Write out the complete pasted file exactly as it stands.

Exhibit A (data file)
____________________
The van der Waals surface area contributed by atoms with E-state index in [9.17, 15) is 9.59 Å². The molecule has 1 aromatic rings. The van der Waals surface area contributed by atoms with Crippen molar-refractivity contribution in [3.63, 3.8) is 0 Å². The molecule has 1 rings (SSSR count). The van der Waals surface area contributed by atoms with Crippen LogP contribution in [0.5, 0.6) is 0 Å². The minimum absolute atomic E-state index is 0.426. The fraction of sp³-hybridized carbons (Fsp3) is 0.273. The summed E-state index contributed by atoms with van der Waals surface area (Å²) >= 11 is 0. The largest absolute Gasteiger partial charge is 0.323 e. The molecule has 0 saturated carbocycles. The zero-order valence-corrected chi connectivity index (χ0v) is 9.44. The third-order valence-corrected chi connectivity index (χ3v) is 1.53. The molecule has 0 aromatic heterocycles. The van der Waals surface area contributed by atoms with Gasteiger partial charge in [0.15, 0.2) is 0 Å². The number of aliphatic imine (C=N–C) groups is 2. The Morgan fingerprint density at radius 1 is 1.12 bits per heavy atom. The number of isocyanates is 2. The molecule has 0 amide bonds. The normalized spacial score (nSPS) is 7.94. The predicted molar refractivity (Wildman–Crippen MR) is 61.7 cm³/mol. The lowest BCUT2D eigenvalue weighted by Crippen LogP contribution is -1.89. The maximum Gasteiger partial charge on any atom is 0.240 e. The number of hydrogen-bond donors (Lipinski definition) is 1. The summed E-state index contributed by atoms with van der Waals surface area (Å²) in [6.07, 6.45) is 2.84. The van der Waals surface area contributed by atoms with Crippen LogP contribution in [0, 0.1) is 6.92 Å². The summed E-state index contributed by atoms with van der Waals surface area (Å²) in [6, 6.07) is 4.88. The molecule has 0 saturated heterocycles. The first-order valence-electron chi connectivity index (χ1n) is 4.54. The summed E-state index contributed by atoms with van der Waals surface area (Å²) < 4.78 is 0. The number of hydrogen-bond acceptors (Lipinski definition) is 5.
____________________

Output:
The van der Waals surface area contributed by atoms with E-state index in [9.17, 15) is 9.59 Å². The molecule has 1 aromatic rings. The van der Waals surface area contributed by atoms with Crippen molar-refractivity contribution in [3.63, 3.8) is 0 Å². The molecule has 1 rings (SSSR count). The van der Waals surface area contributed by atoms with Crippen LogP contribution in [0.5, 0.6) is 0 Å². The minimum absolute atomic E-state index is 0.426. The fraction of sp³-hybridized carbons (Fsp3) is 0.273. The summed E-state index contributed by atoms with van der Waals surface area (Å²) >= 11 is 0. The largest absolute Gasteiger partial charge is 0.323 e. The molecule has 0 saturated carbocycles. The zero-order valence-corrected chi connectivity index (χ0v) is 9.44. The third-order valence-corrected chi connectivity index (χ3v) is 1.53. The molecule has 0 aromatic heterocycles. The van der Waals surface area contributed by atoms with Gasteiger partial charge in [0.15, 0.2) is 0 Å². The number of aliphatic imine (C=N–C) groups is 2. The Morgan fingerprint density at radius 1 is 1.12 bits per heavy atom. The number of isocyanates is 2. The molecule has 0 amide bonds. The normalized spacial score (nSPS) is 7.94. The predicted molar refractivity (Wildman–Crippen MR) is 61.7 cm³/mol. The lowest BCUT2D eigenvalue weighted by Crippen LogP contribution is -1.89. The maximum Gasteiger partial charge on any atom is 0.240 e. The number of hydrogen-bond donors (Lipinski definition) is 1. The summed E-state index contributed by atoms with van der Waals surface area (Å²) in [6.07, 6.45) is 2.84. The van der Waals surface area contributed by atoms with Crippen LogP contribution in [0, 0.1) is 6.92 Å². The summed E-state index contributed by atoms with van der Waals surface area (Å²) in [6, 6.07) is 4.88. The molecule has 0 saturated heterocycles. The first-order valence-electron chi connectivity index (χ1n) is 4.54. The summed E-state index contributed by atoms with van der Waals surface area (Å²) < 4.78 is 0. The number of hydrogen-bond acceptors (Lipinski definition) is 5.